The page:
What Is Ruby Chocolate?

Ruby chocolate is one of the four types of chocolate and is made from ruby cacao beans. Belgian chocolate company Barry Callebaut developed ruby chocolate in 2004 and launched it in its market-perfected form in 2017. Ruby chocolate’s unique color and taste are beloved by pastry chefs everywhere who want to bring a new element to their confectionaries.

Shop All Ruby Chocolate

Ruby Chocolate Taste

Ruby chocolate’s flavor profile has intense fruitiness, specifically with a fresh berry taste and a hint of sour smoothness.

white bowl filled with ruby chocolates

Where to Buy Ruby Chocolate

You can buy ruby chocolate from online stores, select grocery stores, or pre-made recipes using ruby chocolate from chocolate shops!

How Is Ruby Chocolate Made?

Ruby chocolate goes through an extensive bean-to-bar process:

  1. The ruby cacao beans are grown and harvested in the Ivory Coast, Ghana, and Ecuador.
  2. Once harvested, ruby cacao beans are fermented, sun-dried, selected, and shipped to the Barry Callebaut facility in Belgium.
  3. Once they arrive at the facility, the ruby cacao beans undergo quality checks and begin the process of becoming couverture (high-quality chocolate).
  4. The beans now undergo whole bean roasting, which means they are roasted in the shell. This practice helps to preserve and develop the delicate flavors and aromas of cocoa beans.
  5. After roasting, the cocoa nibs are separated from the shell. They are then ground into a fine cocoa liquor, which is then mixed with the other ingredients to create a couverture dough.
  6. The dough is refined and then conched (agitated by surface scraping) to develop the dough into a liquid as well as unify and balance the flavors.
  7. Finally, the couverture is tempered and molded into the Callets™ and ready for packaging.

Ruby Chocolate Ingredients

Below are the ingredients in ruby chocolate:

  • Sugar
  • Cocoa butter
  • Non-fat dry milk
  • Whole milk powder
  • Unsweetened chocolate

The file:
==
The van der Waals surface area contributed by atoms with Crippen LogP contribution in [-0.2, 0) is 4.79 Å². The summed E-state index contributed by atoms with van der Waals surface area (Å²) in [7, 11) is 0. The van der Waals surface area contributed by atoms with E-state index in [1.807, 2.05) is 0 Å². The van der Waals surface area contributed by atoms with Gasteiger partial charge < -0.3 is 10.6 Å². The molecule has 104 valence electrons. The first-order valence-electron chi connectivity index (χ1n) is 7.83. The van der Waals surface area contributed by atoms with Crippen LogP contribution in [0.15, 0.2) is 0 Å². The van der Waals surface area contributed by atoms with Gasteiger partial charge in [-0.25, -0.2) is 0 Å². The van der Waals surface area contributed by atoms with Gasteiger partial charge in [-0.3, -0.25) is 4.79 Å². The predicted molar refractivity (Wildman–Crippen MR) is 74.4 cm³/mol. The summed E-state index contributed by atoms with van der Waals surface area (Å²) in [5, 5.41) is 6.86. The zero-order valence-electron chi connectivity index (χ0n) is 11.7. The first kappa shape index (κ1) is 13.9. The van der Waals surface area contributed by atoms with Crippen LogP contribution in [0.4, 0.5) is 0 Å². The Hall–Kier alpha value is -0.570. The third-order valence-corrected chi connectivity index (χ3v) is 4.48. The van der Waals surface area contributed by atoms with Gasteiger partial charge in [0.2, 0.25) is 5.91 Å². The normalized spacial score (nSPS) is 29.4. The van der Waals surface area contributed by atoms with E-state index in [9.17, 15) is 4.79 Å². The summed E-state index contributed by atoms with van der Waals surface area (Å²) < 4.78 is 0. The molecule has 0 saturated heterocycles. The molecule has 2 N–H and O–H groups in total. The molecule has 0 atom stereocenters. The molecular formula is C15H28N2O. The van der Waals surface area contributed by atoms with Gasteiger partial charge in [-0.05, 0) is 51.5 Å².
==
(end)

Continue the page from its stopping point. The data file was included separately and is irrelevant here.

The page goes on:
• Soy lecithin
  • Citric acid
  • Natural vanilla flavor

How to Use Ruby Chocolate

decorated ruby chocolate on gray background

Because ruby chocolate has a medium flow and viscosity, it can be used in a ton of different recipes. Here are some ways you can use ruby chocolate:

  • Chocolate work
  • Mousses
  • Pastry cream
  • Ice cream
  • Cheesecakes
  • Dessert sauces
  • Frostings
  • Icings

It’s recommended to use ruby chocolate as purely as possible to really let the chocolate shine on its own, meaning that tempering and using it for chocolate work is best. Something to note: when baking with ruby chocolate, the vibrant pink color tends to fade a bit, but you can use natural food colorings like beetroot powder to bring back the pink hue.

What to Pair with Ruby Chocolate

Because ruby chocolate’s taste is so unique yet universal, ingredient pairing can range from traditional flavors like different types of vanilla to unexpected flavors like global cheeses or different tropical fruits. Here are ingredient pairing ideas for ruby chocolate:

  • Almonds
  • Pistachios
  • Strawberries
  • Raspberries
  • Stone fruits
  • Passion fruit
  • Currants
  • Cherries
  • Matcha
  • Rose
  • Dessert wines
  • Champagne
  • Beers
  • Bourbon
  • Caviar
  • Goat cheese
  • Camembert
  • Honey
  • Vanilla
  • Basil
  • Mint
  • Edible flowers

How to Store Ruby Chocolate

Chocolate is sensitive to air, light, and humidity, and can soak up other strong smells that are nearby. To avoid all of these mishaps, store your ruby chocolate in an air-tight container that is not see-through, or at the very least opaque. The chocolates should be kept in a cool, dark corner away from light. Never store chocolate in the refrigerator. If not stored properly, ruby chocolate can turn to a grayish color.

melted ruby chocolate in dish

Is Ruby Chocolate Vegan?

No, ruby chocolate is not vegan. However, ruby chocolate is vegetarian-friendly!

Is Ruby Chocolate Gluten-Free?

Yes, ruby chocolate is gluten-free. It is processed in a facility that does not have gluten or wheat present.

As the fourth type of chocolate after dark, milk, and white, ruby chocolate has a lot to live up to. Between its brilliant color and unique flavor, ruby chocolate creates a whole new confectionary experience for pastry chefs. It also makes a great gift for bakers who want to try this chocolate for the first time, or simply can’t get enough!

Posted in: Bakeries|Product Spotlights|By Val Goodrich
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